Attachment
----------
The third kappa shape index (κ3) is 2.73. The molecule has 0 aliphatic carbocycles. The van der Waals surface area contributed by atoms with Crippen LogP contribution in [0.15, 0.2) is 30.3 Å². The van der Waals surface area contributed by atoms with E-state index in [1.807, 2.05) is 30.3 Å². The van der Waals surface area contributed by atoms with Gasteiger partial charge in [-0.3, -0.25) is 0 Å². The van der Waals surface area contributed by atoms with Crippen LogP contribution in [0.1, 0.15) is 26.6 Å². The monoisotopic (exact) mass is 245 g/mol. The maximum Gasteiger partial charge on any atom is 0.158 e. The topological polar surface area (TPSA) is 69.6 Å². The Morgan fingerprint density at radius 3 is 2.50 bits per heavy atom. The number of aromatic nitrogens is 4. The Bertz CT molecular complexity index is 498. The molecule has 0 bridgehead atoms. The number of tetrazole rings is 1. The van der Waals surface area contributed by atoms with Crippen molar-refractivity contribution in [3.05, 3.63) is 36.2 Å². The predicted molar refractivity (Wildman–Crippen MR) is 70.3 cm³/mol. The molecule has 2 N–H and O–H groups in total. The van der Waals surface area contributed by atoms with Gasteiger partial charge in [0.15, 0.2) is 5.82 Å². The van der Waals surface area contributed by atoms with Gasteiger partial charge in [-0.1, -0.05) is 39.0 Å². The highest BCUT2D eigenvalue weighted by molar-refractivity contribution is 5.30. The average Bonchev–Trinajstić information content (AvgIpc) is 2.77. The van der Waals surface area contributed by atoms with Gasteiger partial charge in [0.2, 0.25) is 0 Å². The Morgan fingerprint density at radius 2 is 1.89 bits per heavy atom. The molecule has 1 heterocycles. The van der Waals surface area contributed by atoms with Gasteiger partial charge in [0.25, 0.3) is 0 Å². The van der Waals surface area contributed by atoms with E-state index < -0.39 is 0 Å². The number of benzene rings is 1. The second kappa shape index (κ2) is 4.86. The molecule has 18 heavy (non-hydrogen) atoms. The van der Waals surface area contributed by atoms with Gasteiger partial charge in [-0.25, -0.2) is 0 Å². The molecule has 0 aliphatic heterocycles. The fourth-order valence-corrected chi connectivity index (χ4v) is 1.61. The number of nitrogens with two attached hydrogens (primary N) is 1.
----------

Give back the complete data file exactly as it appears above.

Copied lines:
The third kappa shape index (κ3) is 2.73. The molecule has 0 aliphatic carbocycles. The van der Waals surface area contributed by atoms with Crippen LogP contribution in [0.15, 0.2) is 30.3 Å². The van der Waals surface area contributed by atoms with E-state index in [1.807, 2.05) is 30.3 Å². The van der Waals surface area contributed by atoms with Gasteiger partial charge in [-0.3, -0.25) is 0 Å². The van der Waals surface area contributed by atoms with Crippen LogP contribution in [0.1, 0.15) is 26.6 Å². The monoisotopic (exact) mass is 245 g/mol. The maximum Gasteiger partial charge on any atom is 0.158 e. The topological polar surface area (TPSA) is 69.6 Å². The Morgan fingerprint density at radius 3 is 2.50 bits per heavy atom. The number of aromatic nitrogens is 4. The Bertz CT molecular complexity index is 498. The molecule has 0 bridgehead atoms. The number of tetrazole rings is 1. The van der Waals surface area contributed by atoms with Crippen molar-refractivity contribution in [3.05, 3.63) is 36.2 Å². The predicted molar refractivity (Wildman–Crippen MR) is 70.3 cm³/mol. The molecule has 2 N–H and O–H groups in total. The van der Waals surface area contributed by atoms with Gasteiger partial charge in [0.15, 0.2) is 5.82 Å². The van der Waals surface area contributed by atoms with Gasteiger partial charge in [-0.1, -0.05) is 39.0 Å². The highest BCUT2D eigenvalue weighted by molar-refractivity contribution is 5.30. The average Bonchev–Trinajstić information content (AvgIpc) is 2.77. The van der Waals surface area contributed by atoms with Gasteiger partial charge in [0.2, 0.25) is 0 Å². The Morgan fingerprint density at radius 2 is 1.89 bits per heavy atom. The molecule has 1 heterocycles. The van der Waals surface area contributed by atoms with Gasteiger partial charge in [0.25, 0.3) is 0 Å². The van der Waals surface area contributed by atoms with E-state index < -0.39 is 0 Å². The number of benzene rings is 1. The second kappa shape index (κ2) is 4.86. The molecule has 18 heavy (non-hydrogen) atoms. The van der Waals surface area contributed by atoms with Gasteiger partial charge in [-0.25, -0.2) is 0 Å². The molecule has 0 aliphatic heterocycles. The fourth-order valence-corrected chi connectivity index (χ4v) is 1.61. The number of nitrogens with two attached hydrogens (primary N) is 1.